Fixing Errors With Google Search Console


Think of Google Search Console as your technical SEO hub for your websites: the very first line of defense against security, indexation, redirect and crawling issues.

The new Google Search Console comes with some incredibly useful reports that should be part of your website audit process, that way you can guarantee Google is not only able to find your content, but also quickly add it to their index.

To that end, we’re going to start with our most basic report: the index coverage report.


The Index Coverage Report


Google Search Console Index Report



This report will tell you if Google is having any issues when indexing your content. Right off the bat you’ll notice four categories: Error, Valid with Warning, Valid and Excluded


Google Search Console Index Report



When it comes to possible errors, the most common ones are:


Redirect Error: someone (unsuccessfully) tried to create a redirect for this page. If you’ve tinkered with your .htaccess file on your web server, then these sorts of errors tend to pop up fairly quickly on your Google Search Console.


Submitted URL Not Found (404): For whatever reason, this particular webpage is not accessible. If you try to access it, you’ll see the all too familiar 404 error.


Submitted URL seems to be a Soft 404: The page couldn’t be found. Worth re-scanning to make sure it wasn’t a temporary bug. Could require additional troubleshooting.


Submitted URL has crawl issue: Maybe this page was blocked from spiders in your Robot.txt, or it’s something else entirely. You need to visit this page and see what’s going on.


Server Errors (5XX): Google Spiders couldn’t reach your website’s server. This usually happens when Google tries to crawl your webpage during maintenance hours. I highly suggest you keep track of these errors, since they’re tied to your server’s uptime. Depending on how frequent they are, you might have a problem with your provider.



How To Fix Errors Using your Google Search Console


404 Errors:

You should see a list of URLs that are presenting this issue.

First, you’re going to click “Fetch as Google”


Google Search Console Fetch As Google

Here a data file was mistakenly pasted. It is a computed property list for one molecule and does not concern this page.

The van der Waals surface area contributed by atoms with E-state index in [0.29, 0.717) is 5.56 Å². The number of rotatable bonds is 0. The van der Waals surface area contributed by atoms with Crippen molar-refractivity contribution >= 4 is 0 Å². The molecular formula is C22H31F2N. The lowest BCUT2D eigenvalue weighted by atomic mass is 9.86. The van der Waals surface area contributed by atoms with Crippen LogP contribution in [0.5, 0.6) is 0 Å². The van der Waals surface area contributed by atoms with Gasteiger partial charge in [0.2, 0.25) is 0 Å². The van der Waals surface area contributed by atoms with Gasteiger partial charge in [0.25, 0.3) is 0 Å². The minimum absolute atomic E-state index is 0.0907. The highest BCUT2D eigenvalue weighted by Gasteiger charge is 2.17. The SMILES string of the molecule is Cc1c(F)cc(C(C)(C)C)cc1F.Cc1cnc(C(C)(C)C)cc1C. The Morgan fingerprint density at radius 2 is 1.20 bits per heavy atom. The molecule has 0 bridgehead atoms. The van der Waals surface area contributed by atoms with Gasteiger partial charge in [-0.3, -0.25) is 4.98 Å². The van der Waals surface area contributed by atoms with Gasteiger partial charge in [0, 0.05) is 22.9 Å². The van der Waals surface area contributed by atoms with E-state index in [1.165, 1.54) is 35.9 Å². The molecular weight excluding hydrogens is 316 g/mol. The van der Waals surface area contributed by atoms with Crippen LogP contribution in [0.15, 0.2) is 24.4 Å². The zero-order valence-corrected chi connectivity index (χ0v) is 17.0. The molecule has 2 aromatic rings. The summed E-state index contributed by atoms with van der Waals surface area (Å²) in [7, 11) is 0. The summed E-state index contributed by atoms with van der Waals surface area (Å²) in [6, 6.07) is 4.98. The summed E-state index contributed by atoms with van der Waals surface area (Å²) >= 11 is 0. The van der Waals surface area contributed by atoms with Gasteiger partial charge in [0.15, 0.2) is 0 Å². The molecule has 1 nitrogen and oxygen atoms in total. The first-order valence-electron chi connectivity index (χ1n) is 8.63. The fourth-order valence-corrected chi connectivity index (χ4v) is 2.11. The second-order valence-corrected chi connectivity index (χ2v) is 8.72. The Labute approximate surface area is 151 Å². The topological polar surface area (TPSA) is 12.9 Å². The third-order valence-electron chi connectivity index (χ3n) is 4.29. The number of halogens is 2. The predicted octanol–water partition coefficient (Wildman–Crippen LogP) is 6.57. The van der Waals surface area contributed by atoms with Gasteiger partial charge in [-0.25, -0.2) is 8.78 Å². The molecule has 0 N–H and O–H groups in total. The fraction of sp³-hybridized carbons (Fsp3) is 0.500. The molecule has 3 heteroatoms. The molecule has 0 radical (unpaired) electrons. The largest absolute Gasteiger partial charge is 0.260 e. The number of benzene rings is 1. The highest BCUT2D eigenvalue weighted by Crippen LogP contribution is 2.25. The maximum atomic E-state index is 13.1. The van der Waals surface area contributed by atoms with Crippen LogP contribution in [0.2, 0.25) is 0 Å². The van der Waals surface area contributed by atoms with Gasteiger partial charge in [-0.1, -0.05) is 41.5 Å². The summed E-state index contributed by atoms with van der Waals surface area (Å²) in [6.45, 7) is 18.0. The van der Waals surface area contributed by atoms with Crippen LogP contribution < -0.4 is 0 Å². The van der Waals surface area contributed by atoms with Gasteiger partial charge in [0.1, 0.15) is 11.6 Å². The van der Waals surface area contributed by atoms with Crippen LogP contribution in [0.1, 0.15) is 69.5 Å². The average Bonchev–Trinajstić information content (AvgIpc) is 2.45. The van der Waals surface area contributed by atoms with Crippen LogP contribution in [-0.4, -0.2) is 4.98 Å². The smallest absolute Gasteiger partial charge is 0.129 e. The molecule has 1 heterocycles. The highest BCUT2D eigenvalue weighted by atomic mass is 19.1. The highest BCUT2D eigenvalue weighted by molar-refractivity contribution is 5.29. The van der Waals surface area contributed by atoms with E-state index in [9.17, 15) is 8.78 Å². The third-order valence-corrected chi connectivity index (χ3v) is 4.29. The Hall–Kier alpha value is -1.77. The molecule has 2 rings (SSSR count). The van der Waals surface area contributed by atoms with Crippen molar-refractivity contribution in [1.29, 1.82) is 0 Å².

You should automatically get a URL bar, click on “Fetch”

The page should automatically fetch and index the content. If you’re using WordPress, make sure the content is not saved as a “Draft”. If it has indeed been published, and you still can’t access the content, I recommend setting up a redirect to a similar page.


Soft 404 Errors:

Same as before, click on “Fetch As Google“, but instead of clicking “Fetch”, click onFetch and Render


Google Search Console Fetch And Render



Soft 404 errors are the byproduct of glitches, so it’s important we see what Google “sees”.

If the render is an accurate representation of the content that’s currently published, check a little further down for the resources that Google can’t load. Certain scripts are blocked by default, but if you feel something is off, feel free to Google more information about the script.

Note: You can try to unblock Javascript or Jquery scripts if the render fails.

If you’re using a WordPress theme, feel free to drop the developers a message asking them if certain unknown scripts are necessary for the page to load.


Next, you’ll go into the “Fetching” tab, right next to Rendering.


Look at the first line, if your downloaded HTTP response says “200 OK”, then it means Google was able to find your website, and should be up for indexation next time the spiders visit your website.

You can follow this exact procedure to fix ANY errors on this tab.


Index Coverage Warnings


Google Search Console Warning Tab



Most of the warnings you’ll find here are “Errors” that appear when accessing the content. What we mean by “Error” is that, indeed there are issues with the content but your Google Search Console knows exactly what’s wrong and its likely something intentional.

For example, you might encounter an error that says “Indexed, though blocked by robots.txt”

Simple enough, select the URL and click on “Text Robots.TXT Blocking”

You’ll be taken to the Robots.txt Tested tab under the “Crawl” section of your Google Search Console, and it’ll highlight the command that is currently blocking the webpage.

If you’re trying to get this content indexed, you’re going to have to edit your robots.txt file in your server and delete that specific line of command. Simple enough.


Index Coverage Valid Report


Google Search Console Valid Tab



The third tab, “Valid” you’ll see how many pages have been indexed throughout time. Check that the total number of pages that have currently been indexed is close to the total number of pages that you’ve published.

If the number is way higher than it should be, check for duplicate content, or copies you’ve accidentally published.


Index Coverage Excluded Report